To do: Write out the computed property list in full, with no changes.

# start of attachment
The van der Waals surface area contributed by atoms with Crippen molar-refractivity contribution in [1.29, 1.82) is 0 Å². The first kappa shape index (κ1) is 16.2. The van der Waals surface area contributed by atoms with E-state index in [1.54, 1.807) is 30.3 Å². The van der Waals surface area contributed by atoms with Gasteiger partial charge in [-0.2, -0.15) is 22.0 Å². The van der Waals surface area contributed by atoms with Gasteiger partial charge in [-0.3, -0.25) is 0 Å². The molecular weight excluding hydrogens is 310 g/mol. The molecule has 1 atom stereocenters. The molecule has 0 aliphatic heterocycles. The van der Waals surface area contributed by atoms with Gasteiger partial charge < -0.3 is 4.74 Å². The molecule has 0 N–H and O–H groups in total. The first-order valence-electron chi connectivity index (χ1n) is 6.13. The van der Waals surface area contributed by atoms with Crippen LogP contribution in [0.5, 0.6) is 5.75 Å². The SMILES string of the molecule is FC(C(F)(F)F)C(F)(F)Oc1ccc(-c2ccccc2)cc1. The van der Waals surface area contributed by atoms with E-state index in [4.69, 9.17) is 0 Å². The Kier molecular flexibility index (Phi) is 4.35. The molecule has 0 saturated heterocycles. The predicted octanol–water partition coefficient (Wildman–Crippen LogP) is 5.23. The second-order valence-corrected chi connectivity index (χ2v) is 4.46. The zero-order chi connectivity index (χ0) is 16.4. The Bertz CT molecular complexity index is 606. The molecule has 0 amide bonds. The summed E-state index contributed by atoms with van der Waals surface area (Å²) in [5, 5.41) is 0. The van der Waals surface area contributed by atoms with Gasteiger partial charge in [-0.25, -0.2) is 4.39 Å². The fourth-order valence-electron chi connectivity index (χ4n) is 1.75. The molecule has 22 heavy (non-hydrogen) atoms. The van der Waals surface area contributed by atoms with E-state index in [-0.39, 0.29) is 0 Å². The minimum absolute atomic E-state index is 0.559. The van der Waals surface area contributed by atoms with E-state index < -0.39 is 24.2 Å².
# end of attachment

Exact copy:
The van der Waals surface area contributed by atoms with Crippen molar-refractivity contribution in [1.29, 1.82) is 0 Å². The first kappa shape index (κ1) is 16.2. The van der Waals surface area contributed by atoms with E-state index in [1.54, 1.807) is 30.3 Å². The van der Waals surface area contributed by atoms with Gasteiger partial charge in [-0.2, -0.15) is 22.0 Å². The van der Waals surface area contributed by atoms with Gasteiger partial charge in [-0.3, -0.25) is 0 Å². The molecular weight excluding hydrogens is 310 g/mol. The molecule has 1 atom stereocenters. The molecule has 0 aliphatic heterocycles. The van der Waals surface area contributed by atoms with Gasteiger partial charge < -0.3 is 4.74 Å². The molecule has 0 N–H and O–H groups in total. The first-order valence-electron chi connectivity index (χ1n) is 6.13. The van der Waals surface area contributed by atoms with Crippen LogP contribution in [0.5, 0.6) is 5.75 Å². The SMILES string of the molecule is FC(C(F)(F)F)C(F)(F)Oc1ccc(-c2ccccc2)cc1. The van der Waals surface area contributed by atoms with E-state index in [4.69, 9.17) is 0 Å². The Kier molecular flexibility index (Phi) is 4.35. The molecule has 0 saturated heterocycles. The predicted octanol–water partition coefficient (Wildman–Crippen LogP) is 5.23. The second-order valence-corrected chi connectivity index (χ2v) is 4.46. The zero-order chi connectivity index (χ0) is 16.4. The Bertz CT molecular complexity index is 606. The molecule has 0 amide bonds. The summed E-state index contributed by atoms with van der Waals surface area (Å²) in [5, 5.41) is 0. The van der Waals surface area contributed by atoms with Gasteiger partial charge in [-0.25, -0.2) is 4.39 Å². The fourth-order valence-electron chi connectivity index (χ4n) is 1.75. The molecule has 22 heavy (non-hydrogen) atoms. The van der Waals surface area contributed by atoms with E-state index in [-0.39, 0.29) is 0 Å². The minimum absolute atomic E-state index is 0.559. The van der Waals surface area contributed by atoms with E-state index < -0.39 is 24.2 Å².